No Irreparable Harm, No Injunction Design Patent Dangers

July 26, 2013, 03:07 PM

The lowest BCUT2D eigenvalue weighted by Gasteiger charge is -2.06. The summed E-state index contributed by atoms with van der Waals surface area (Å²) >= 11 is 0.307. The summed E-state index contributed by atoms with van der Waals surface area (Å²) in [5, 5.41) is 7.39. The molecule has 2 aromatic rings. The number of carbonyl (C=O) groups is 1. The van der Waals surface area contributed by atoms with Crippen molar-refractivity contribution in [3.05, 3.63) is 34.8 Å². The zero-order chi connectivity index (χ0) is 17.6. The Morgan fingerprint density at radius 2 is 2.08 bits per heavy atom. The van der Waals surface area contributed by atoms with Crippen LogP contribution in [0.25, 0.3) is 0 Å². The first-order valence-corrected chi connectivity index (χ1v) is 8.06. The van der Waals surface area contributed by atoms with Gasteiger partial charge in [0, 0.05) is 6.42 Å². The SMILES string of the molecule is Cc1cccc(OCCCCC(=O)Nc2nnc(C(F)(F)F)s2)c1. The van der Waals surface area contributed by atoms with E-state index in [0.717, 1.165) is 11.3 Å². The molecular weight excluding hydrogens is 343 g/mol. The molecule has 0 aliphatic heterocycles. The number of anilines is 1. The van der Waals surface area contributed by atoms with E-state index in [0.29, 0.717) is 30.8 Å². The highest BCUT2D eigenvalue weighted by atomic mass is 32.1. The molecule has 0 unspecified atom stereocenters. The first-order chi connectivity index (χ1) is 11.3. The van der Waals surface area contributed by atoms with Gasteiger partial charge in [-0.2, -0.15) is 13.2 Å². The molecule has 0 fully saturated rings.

Under 35 U.S.C. 283, a patentee may seek a preliminary injunction against an alleged infringer. The issuance of a preliminary injunction can be significant in a design patent case since the alleged infringer is often producing and profiting from an actual product to the detriment of the patent holder. In order to obtain a preliminary injunction, a patentee must show that: (1) his infringement suit is likely to succeed on the merits, (2) he is likely to suffer irreparable harm absent preliminary relief, (3) the balance of equities is in his favor, and (4) an injunction is in the publics interest. Titan Tire Corp. v. Case New Holland, Inc., 556 F.3d 1372, 1375-76 (Fed. Cir. 2009). Demonstrating irreparable harm can be difficult to establish as it entails making a clear showing that the patentee is likely to suffer substantial and immediate irreparable injury. Apple Inc. v. Samsung Elecs. Co., 678 F.3d 1314, 1325 (Fed. Cir. 2012). Additionally, in order to obtain a preliminary injunction, a patentee must generally show that remedies available at law, such as monetary damages, are inadequate to compensate for this substantial irreparable injury. eBay, Inc. v MercExhcange, LLC, 547 U.S. 388, 391 (2006). In a recent case out of the Western District of Virginia the district judge was asked to evaluate irreparable harm in the context of a preliminary injunction against an accused design patent. Robinson v. Bartlow, 2013 U.S. Dist. LEXIS 42677 (W.D. Va. Mar. 22, 2013). Specifically, the patent at issue was for a bra design with pockets while the accused product was known as the JoeyBra and was a bra design that also featured pockets (for carrying a credit card, cell phone, or keys). Id. at *4-6,14. In evaluating the claimed irreparable harm and whether monetary damages would compensate for such injuries, the WDVA district judge evaluated factors such as: market share and revenue loss, the likelihood of price erosion, and the loss of consumer goodwill. Id. at *15-16. The court concluded that because Plaintiff [did] not have a product for sale at this time and no evidence had been produced as to a loss of market share or consumer goodwill, Plaintiff had not demonstrated that he was at risk of irreparable harm in the absence of injunctive relief. Id. at *16-17. This case demonstrates that a design patent holder who is not actually producing a product will likely face a difficult task in establishing irreparable harm and obtaining a preliminary injunction.–Lauren Tallent Rogers